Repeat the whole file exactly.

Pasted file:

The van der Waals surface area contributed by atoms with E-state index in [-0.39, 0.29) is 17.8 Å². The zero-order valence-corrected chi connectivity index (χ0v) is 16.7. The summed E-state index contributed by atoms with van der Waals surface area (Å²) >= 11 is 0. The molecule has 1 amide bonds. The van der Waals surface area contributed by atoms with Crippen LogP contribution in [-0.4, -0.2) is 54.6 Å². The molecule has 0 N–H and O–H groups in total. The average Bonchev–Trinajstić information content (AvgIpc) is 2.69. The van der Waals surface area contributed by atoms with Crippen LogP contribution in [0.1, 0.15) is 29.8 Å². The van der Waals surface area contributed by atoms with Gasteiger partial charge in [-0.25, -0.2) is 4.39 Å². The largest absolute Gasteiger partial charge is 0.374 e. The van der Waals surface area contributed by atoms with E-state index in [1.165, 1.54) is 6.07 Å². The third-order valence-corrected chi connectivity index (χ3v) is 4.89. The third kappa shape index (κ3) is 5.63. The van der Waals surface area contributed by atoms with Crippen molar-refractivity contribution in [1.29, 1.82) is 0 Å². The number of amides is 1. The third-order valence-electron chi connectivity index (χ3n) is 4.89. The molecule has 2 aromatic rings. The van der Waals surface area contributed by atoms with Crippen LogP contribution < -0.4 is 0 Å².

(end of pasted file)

The van der Waals surface area contributed by atoms with E-state index in [-0.39, 0.29) is 17.8 Å². The zero-order valence-corrected chi connectivity index (χ0v) is 16.7. The summed E-state index contributed by atoms with van der Waals surface area (Å²) >= 11 is 0. The molecule has 1 amide bonds. The van der Waals surface area contributed by atoms with Crippen LogP contribution in [-0.4, -0.2) is 54.6 Å². The molecule has 0 N–H and O–H groups in total. The average Bonchev–Trinajstić information content (AvgIpc) is 2.69. The van der Waals surface area contributed by atoms with Crippen LogP contribution in [0.1, 0.15) is 29.8 Å². The van der Waals surface area contributed by atoms with Gasteiger partial charge in [-0.25, -0.2) is 4.39 Å². The largest absolute Gasteiger partial charge is 0.374 e. The van der Waals surface area contributed by atoms with E-state index in [1.165, 1.54) is 6.07 Å². The third-order valence-corrected chi connectivity index (χ3v) is 4.89. The third kappa shape index (κ3) is 5.63. The van der Waals surface area contributed by atoms with Crippen molar-refractivity contribution in [1.29, 1.82) is 0 Å². The number of amides is 1. The third-order valence-electron chi connectivity index (χ3n) is 4.89. The molecule has 2 aromatic rings. The van der Waals surface area contributed by atoms with Crippen LogP contribution < -0.4 is 0 Å².